Les Misérables by Victor Hugo
(Signet Classics)

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It's a great story, a vivid portrait of post-Napoleonic France, and an unforgettable piece of literature. But ugh, the sentimentality! The manipulative melodramatic devices! The pervasively moralistic platitudes on every single page!
-The Blue Bookcase

Synopsis

Introducing one of the most famous characters in literature, Jean Valjean—the noble peasant imprisoned for stealing a loaf of bread—Les Misérables ranks among the greatest novels of all time. In it, Victor Hugo takes readers deep into the Parisian underworld, immerses them in a battle between good and evil, and carries them to the barricades during the uprising of 1832 with a breathtaking realism that is unsurpassed in modern prose. Within his dramatic story are themes that capture the intellect and the emotions: crime and punishment, the relentless persecution of Valjean by Inspector Javert, the desperation of the prostitute Fantine, the amorality of the rogue Thénardier, and the universal desire to escape the prisons of our own minds. Les Misérables gave Victor Hugo a canvas upon which he portrayed his criticism of the French political and judicial systems, but the portrait that resulted is larger than life, epic in scope—an extravagant spectacle that dazzles the senses even as it touches the heart.
 
This Signet Classics edition is the ONLY completely unabridged paperback edition available today.
 
Translated by Lee Fahnestock and Norman Macafee, based on the classic nineteenth-century Charles E. Wilbour translation
 
With an Introduction by Lee Fahnestock
and a New Afterword
 
 

About Victor Hugo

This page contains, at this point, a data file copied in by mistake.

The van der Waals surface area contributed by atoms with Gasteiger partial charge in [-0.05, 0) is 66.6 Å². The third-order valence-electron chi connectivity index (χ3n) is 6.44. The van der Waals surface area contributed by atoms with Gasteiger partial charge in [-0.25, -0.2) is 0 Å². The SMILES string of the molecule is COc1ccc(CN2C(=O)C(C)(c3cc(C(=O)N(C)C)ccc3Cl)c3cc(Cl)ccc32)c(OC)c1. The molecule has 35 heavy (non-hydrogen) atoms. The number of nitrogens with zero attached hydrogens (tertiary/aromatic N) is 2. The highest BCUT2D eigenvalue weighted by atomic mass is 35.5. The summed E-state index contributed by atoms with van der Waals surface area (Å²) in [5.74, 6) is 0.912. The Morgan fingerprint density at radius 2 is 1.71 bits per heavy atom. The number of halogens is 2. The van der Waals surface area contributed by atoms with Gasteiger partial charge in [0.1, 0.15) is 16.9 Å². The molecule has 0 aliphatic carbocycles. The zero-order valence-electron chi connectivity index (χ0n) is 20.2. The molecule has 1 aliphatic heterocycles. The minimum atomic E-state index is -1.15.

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Victor Hugo, born in 1802 in Besancon, France, was one of the leading French authors of the Romantic movement. Although he originally studied law, Hugo dreamed of writing. In 1819, he founded the journal Conservateur Litteraire as an outlet for his dream and soon produced volumes of poetry, plays, and novels. Hugo's most notable works include The Hunchback of Notre Dame and Les Miserables. Published in 1831, The Hunchback of Notre Dame appealed to the public's consciousness concerning society and the treatment of outcasts. It was with the publication of Les Miserables in 1862 that Hugo gained international fame. Another tale of outcasts, this story follows the life of Jean Valjean, a man imprisoned for 19 years for stealing a loaf of bread. After his release from prison, Valjean is hunted by the policeman Javert. Full of intricate details, the story also describes the famous Battle of Waterloo. (Hugo's father had been an officer in Napoleon's army.) Both of these works have been adapted for the stage and screen many times. These adaptations include the Walt Disney version of The Hunchback of Notre Dame, and the award-winning musical sensation Les Miserables. In addition to his literary career, Hugo also held political office. In 1841, he was elected to the Academie Francaise. After political upheaval in 1851, he was exiled and remained so until 1870. He returned to Paris in 1871 and was elected to the National Assembly, though he soon resigned. During Hugo's life, he had suffered devastating losses, including the death of his daughter in 1843, his wife in 1868, one son in 1871, and another in 1873. He lived out the rest of his life as a national hero and symbol of excellence, dying on May 22, 1888.